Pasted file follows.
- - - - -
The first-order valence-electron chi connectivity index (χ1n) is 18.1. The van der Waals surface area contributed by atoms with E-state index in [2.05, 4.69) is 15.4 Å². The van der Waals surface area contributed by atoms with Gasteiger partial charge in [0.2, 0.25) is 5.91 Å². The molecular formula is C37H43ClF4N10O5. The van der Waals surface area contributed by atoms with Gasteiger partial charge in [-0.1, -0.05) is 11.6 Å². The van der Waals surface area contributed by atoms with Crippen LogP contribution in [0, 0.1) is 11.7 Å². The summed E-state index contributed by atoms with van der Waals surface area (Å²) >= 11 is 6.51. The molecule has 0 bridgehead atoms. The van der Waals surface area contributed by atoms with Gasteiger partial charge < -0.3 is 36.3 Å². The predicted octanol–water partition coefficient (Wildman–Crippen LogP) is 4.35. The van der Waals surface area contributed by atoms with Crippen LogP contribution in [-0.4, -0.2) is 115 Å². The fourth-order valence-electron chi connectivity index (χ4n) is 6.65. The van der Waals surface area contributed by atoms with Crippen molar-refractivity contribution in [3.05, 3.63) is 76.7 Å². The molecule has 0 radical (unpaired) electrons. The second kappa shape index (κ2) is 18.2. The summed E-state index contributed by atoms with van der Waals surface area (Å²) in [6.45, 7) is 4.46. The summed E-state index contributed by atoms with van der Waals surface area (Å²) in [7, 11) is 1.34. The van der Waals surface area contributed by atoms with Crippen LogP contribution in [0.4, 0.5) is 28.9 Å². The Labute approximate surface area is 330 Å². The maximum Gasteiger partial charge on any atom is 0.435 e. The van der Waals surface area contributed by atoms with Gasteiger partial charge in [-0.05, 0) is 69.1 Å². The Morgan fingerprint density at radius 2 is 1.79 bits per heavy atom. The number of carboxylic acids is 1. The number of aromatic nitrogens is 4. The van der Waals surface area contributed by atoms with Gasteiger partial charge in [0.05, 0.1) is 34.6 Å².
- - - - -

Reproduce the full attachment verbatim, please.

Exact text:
The first-order valence-electron chi connectivity index (χ1n) is 18.1. The van der Waals surface area contributed by atoms with E-state index in [2.05, 4.69) is 15.4 Å². The van der Waals surface area contributed by atoms with Gasteiger partial charge in [0.2, 0.25) is 5.91 Å². The molecular formula is C37H43ClF4N10O5. The van der Waals surface area contributed by atoms with Gasteiger partial charge in [-0.1, -0.05) is 11.6 Å². The van der Waals surface area contributed by atoms with Crippen LogP contribution in [0, 0.1) is 11.7 Å². The summed E-state index contributed by atoms with van der Waals surface area (Å²) >= 11 is 6.51. The molecule has 0 bridgehead atoms. The van der Waals surface area contributed by atoms with Gasteiger partial charge < -0.3 is 36.3 Å². The predicted octanol–water partition coefficient (Wildman–Crippen LogP) is 4.35. The van der Waals surface area contributed by atoms with Crippen LogP contribution in [-0.4, -0.2) is 115 Å². The fourth-order valence-electron chi connectivity index (χ4n) is 6.65. The van der Waals surface area contributed by atoms with Crippen molar-refractivity contribution in [3.05, 3.63) is 76.7 Å². The molecule has 0 radical (unpaired) electrons. The second kappa shape index (κ2) is 18.2. The summed E-state index contributed by atoms with van der Waals surface area (Å²) in [6.45, 7) is 4.46. The summed E-state index contributed by atoms with van der Waals surface area (Å²) in [7, 11) is 1.34. The van der Waals surface area contributed by atoms with Crippen LogP contribution in [0.4, 0.5) is 28.9 Å². The Labute approximate surface area is 330 Å². The maximum Gasteiger partial charge on any atom is 0.435 e. The van der Waals surface area contributed by atoms with Gasteiger partial charge in [-0.05, 0) is 69.1 Å². The Morgan fingerprint density at radius 2 is 1.79 bits per heavy atom. The number of carboxylic acids is 1. The number of aromatic nitrogens is 4. The van der Waals surface area contributed by atoms with Gasteiger partial charge in [0.05, 0.1) is 34.6 Å².